MOSCOW — Dmitry Medvedev, the man Vladimir Putin hand-picked to be his successor, scored a crushing victory in Russia's presidential elections Sunday, a result that was long anticipated but that still raises questions about who will run this resurgent global power.
With ballots from 97 percent of the precincts counted, Medvedev had more than 70 percent of the vote, according to the Central Election Commission. Communist Party chief Gennady Zyuganov had 18 percent, it said.
Medvedev's percentage nearly matches Putin's tally in 2004 and infuses Medvedev's victory with the numbers to claim a clear mandate for the next four years.
Medvedev (pronounced MED-veh-dev) is expected to rule in concert with his mentor, an arrangement that could see Putin calling the shots despite his constitutionally subordinate position as Russia's prime minister.
At 42, Medvedev will become the youngest Russian ruler since the 1917 Bolshevik Revolution. He is expected to heed Putin's advice, continue his assertive course with the West, maintain state control over Russia's mineral riches and freeze out real opposition movements.
"We will increase stability, improve the quality of life and move forward on the path we have chosen," Medvedev said Sunday, appearing alongside Putin at a celebration at the Red Square outside the Kremlin. "We will be able to preserve the course of President Putin."
Putin congratulated his protege, who has served as a first deputy prime minister.
"Such a victory carries a lot of obligations," Putin said. "This victory will serve as a guarantee that the course we have chosen, the successful course we have been following over the past eight years, will be continued."
Putin, who is barred by the constitution from serving three consecutive terms as president, must step down in May.
The election commission reported that about 64 percent of Russia's 109-million voters had cast ballots at 96,000 polling stations, a record for a presidential election.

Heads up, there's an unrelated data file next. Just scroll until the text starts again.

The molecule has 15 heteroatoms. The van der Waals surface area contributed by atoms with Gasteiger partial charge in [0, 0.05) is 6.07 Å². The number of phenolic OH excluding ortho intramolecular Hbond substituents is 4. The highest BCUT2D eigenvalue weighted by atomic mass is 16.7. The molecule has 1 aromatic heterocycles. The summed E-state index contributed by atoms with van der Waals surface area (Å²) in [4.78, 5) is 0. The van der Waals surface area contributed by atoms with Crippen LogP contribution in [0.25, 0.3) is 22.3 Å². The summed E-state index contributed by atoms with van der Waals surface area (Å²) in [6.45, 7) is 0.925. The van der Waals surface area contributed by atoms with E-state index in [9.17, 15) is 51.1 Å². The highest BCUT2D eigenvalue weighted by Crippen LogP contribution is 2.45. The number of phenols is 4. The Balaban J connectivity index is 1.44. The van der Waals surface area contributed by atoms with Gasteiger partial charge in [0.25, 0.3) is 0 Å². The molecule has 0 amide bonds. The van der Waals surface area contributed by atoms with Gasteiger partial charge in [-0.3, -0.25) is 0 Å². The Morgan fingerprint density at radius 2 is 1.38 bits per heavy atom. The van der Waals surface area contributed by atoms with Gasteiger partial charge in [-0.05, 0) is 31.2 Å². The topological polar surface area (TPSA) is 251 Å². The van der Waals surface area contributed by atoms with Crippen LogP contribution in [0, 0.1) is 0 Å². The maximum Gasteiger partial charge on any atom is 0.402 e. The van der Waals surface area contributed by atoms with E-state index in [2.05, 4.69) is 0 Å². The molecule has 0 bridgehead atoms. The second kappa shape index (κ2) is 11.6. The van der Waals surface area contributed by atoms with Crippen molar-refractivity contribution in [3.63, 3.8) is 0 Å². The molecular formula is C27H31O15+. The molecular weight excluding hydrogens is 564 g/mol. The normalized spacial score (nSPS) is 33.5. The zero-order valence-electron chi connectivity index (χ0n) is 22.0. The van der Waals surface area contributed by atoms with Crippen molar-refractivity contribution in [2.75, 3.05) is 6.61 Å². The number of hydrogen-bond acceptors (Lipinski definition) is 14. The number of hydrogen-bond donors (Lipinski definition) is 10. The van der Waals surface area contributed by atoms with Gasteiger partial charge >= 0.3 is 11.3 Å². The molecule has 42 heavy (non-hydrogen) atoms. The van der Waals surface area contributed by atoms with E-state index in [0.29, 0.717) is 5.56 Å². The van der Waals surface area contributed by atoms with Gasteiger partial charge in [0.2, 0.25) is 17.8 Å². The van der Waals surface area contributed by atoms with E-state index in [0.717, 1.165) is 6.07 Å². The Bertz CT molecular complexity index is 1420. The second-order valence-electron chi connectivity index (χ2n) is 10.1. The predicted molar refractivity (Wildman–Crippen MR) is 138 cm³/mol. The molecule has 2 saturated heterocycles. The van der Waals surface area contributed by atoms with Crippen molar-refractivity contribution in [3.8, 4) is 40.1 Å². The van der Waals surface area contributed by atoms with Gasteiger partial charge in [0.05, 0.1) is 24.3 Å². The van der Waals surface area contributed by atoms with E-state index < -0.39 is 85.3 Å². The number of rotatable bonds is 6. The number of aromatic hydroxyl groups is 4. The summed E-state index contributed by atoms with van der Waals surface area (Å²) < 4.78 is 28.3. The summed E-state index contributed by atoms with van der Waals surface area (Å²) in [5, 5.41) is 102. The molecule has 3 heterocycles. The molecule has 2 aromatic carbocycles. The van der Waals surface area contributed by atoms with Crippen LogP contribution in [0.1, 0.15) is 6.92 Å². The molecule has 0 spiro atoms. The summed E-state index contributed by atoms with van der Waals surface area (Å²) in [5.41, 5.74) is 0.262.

Medvedev ran against three rivals apparently permitted on the ballot because of their loyalty to the Kremlin line. But two of the candidates — Zyuganov and nationalist Vladimir Zhirinovsky — still alleged violations after the voting ended. Zyuganov said he would dispute the result in court.
Some voters complained of pressure to cast ballots for Medvedev, and critics called the election a cynical stage show to ensure unbroken rule by Putin and his allies.
Sunday's vote came after a tightly controlled campaign and months of political maneuvering by Putin, who appeared determined to keep a strong hand on Russia's reins while maintaining the basic trappings of electoral democracy and leaving the constitution intact.
Medvedev has said he would propose making Putin his prime minister, and Putin has said he would agree. The campaign failed to clarify how the two will share power, and whether Putin's new role is a temporary station to help Medvedev consolidate his position or a mechanism to allow Putin to continue to dominate the country.
At a news conference early today, Medvedev said confidently that Putin would become prime minister and that the division of labor was clearly defined by the constitution, with foreign policy in the hands of the president.
Under the constitution, the president is the most powerful figure in Russia. But Putin, backed by his popularity and a parliament that owes allegiance to him, could be a daunting rival for the new president should the two clash.
Information from the Washington Post was used in this report.